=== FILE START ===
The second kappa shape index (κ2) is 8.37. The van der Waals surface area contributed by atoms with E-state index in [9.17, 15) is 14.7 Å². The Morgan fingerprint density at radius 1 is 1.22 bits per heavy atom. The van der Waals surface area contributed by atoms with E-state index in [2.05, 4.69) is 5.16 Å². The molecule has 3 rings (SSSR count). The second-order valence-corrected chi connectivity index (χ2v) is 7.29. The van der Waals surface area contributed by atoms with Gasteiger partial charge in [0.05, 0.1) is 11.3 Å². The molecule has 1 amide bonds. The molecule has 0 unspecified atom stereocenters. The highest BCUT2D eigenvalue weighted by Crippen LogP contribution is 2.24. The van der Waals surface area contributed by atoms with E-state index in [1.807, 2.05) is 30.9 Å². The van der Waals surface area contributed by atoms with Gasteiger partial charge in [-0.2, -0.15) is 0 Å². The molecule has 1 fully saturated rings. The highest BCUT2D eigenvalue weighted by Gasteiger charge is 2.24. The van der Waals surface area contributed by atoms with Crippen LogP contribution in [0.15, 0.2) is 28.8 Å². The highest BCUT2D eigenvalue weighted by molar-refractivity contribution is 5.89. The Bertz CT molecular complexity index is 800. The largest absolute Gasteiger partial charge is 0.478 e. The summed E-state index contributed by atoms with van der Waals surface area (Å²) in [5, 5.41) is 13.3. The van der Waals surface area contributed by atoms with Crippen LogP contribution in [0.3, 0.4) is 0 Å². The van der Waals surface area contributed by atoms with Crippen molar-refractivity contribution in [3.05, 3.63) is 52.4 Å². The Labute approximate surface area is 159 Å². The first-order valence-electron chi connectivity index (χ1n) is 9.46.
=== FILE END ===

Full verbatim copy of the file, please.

The second kappa shape index (κ2) is 8.37. The van der Waals surface area contributed by atoms with E-state index in [9.17, 15) is 14.7 Å². The Morgan fingerprint density at radius 1 is 1.22 bits per heavy atom. The van der Waals surface area contributed by atoms with E-state index in [2.05, 4.69) is 5.16 Å². The molecule has 3 rings (SSSR count). The second-order valence-corrected chi connectivity index (χ2v) is 7.29. The van der Waals surface area contributed by atoms with Gasteiger partial charge in [0.05, 0.1) is 11.3 Å². The molecule has 1 amide bonds. The molecule has 0 unspecified atom stereocenters. The highest BCUT2D eigenvalue weighted by Crippen LogP contribution is 2.24. The van der Waals surface area contributed by atoms with E-state index in [1.807, 2.05) is 30.9 Å². The van der Waals surface area contributed by atoms with Gasteiger partial charge in [-0.2, -0.15) is 0 Å². The molecule has 1 fully saturated rings. The highest BCUT2D eigenvalue weighted by Gasteiger charge is 2.24. The van der Waals surface area contributed by atoms with Crippen LogP contribution in [0.15, 0.2) is 28.8 Å². The highest BCUT2D eigenvalue weighted by molar-refractivity contribution is 5.89. The Bertz CT molecular complexity index is 800. The largest absolute Gasteiger partial charge is 0.478 e. The summed E-state index contributed by atoms with van der Waals surface area (Å²) in [5, 5.41) is 13.3. The van der Waals surface area contributed by atoms with Crippen LogP contribution in [0.3, 0.4) is 0 Å². The van der Waals surface area contributed by atoms with Crippen molar-refractivity contribution in [3.05, 3.63) is 52.4 Å². The Labute approximate surface area is 159 Å². The first-order valence-electron chi connectivity index (χ1n) is 9.46.